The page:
Since the rise of the internet in the early 1990s, the most obvious benefit offered by educational technology has been its potential ubiquity or the ability to learn anywhere, anytime. In development contexts, sceptics have asserted that the ‘digital divide’ restricts this benefit to the privileged few, as only 40 per cent of the world’s population is online. But such analysis neglects the rapid pace of change in extending mobile (and mobile, 3G-based broadband networks) access in low- and middle-income countries.
In many nations, the majority of web users use only mobile phones; the countries with the highest rates include Egypt (70 per cent) and India (59 per cent). In Africa, 85 per cent of the mobile-only web users access the internet with a ‘feature phone’, a device offering some but not all of the features of a smartphone. In high-income nations, a large minority of mobile web users are mobile-only, including the United States (25 per cent). Where, in many low- and middle-income nations, the mobile-only tend to be aged under 25, in high-income countries, particularly the United States, many mobile-only users are older people and many come from lower-income households (ITU, 2013). These statistics imply that for educational technology to be deployed effectively in the contexts of low-, middle- and high-income countries, a mobile-first strategy building on open, low-cost standards and tools is needed.
Education researchers Bill Cope and Mary Kalantzis (2012) have described the ways in which technology transforms the economy of effort in education, enabling us to afford (both literally and figuratively) not only to make learning available anywhere, anytime, but also to provide learners with formative assessment and recursive feedback as they work. In this economy of ‘new learning’ (see figure), learners use technology actively to construct knowledge, designing meanings using multiple media at their disposal. By working together collaboratively, every learner is also a peer and teacher contributing to collective knowledge and intelligence that can be used to further thinking and action as well as encouraging ‘metacognition’ (thinking about thinking). Unlike education in the industrial age, which levelled ‘one-size-fits-all’ assumptions, new learning can afford to differentiate based on pre-existing knowledge, competencies and skills.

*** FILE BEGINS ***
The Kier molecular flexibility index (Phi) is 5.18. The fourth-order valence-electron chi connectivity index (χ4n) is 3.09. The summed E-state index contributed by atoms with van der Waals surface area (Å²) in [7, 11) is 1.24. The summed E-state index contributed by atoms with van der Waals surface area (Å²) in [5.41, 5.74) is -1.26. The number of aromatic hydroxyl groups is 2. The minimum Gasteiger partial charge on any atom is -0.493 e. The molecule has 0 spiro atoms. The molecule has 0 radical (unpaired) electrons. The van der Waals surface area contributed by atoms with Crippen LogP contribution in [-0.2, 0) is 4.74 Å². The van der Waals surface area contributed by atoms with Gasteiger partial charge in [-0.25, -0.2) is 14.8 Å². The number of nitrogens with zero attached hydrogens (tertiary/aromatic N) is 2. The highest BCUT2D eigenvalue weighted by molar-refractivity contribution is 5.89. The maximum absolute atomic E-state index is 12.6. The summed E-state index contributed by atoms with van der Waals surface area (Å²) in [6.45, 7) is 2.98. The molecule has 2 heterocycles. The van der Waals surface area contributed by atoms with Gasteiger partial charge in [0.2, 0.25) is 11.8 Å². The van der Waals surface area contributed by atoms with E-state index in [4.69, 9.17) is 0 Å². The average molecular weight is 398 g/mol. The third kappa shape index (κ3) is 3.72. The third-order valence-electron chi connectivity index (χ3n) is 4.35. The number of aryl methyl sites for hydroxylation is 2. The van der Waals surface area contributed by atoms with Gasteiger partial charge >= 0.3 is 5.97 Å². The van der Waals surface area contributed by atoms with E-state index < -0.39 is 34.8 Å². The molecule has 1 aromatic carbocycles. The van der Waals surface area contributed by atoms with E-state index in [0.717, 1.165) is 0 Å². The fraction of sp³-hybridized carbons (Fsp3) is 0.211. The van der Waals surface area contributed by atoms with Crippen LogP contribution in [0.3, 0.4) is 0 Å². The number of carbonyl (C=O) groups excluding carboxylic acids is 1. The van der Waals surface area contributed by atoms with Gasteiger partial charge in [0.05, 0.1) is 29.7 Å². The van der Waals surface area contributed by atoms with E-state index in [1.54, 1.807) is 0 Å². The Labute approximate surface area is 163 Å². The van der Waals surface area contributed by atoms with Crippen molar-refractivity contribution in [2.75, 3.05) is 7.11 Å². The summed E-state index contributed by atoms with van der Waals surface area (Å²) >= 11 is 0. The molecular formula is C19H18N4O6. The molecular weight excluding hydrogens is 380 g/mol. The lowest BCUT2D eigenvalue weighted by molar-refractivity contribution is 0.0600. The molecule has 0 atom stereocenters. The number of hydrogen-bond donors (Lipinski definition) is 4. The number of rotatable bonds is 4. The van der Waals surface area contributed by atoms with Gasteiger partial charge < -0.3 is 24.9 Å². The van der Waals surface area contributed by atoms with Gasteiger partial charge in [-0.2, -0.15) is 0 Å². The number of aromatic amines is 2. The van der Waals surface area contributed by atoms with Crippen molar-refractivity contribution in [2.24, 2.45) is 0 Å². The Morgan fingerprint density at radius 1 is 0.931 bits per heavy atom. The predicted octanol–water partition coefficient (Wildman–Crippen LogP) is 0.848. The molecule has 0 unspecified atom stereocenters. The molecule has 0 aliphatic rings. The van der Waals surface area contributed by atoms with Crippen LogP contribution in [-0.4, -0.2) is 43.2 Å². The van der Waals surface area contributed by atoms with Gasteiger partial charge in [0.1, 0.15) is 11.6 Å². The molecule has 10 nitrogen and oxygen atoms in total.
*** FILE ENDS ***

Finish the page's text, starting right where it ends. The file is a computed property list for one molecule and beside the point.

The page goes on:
In a new learning system, learners create together, giving each other feedback (and even feedback on feedback), sharing their inspirations and discoveries. Within their knowledge communities, they are connected and can work at their own pace, according to their own interests and capabilities. They are inspired to create through embedding sound, image and video within their texts for digital storytelling, situation reports, operational plans and more. This collaborative, flexible, motivating, participatory and supportive approach is not simply a nicer, kinder and gentler form of learning. Its pedagogical patterns closely emulate the core competencies of 21st century humanitarian workers, who are expected to be able to manage complex, overlapping knowledge flows, to work in networked configurations (rather than command-and-control structures) and to use participatory methodologies to partner with affected populations. If the ways humanitarians teach and learn do not explicitly develop these competencies, then formal education efforts will become increasingly ineffective. The amazing economy of effort afforded by educational technology is the only sustainable way to transform learning systems to meet the challenges of today’s volatile, uncertain, complex and ambiguous world.
Written by Reda Sadki. First published in the World Disasters Report 2013: Focus on technology and the future of humanitarian action. Photo: Buddhist monks on a slow boat at the Mekong River near the border of Laos-Cambodia, during a workshop to increase awareness regarding dolphin and fish conservation. There are only 12 dolphins left in this area and a few more further down stream. The temples of Laos were once seen as “universities” for monks. Lao monks are highly respected and revered in Lao communities. Photography © Ben Thé Man/Flickr.com.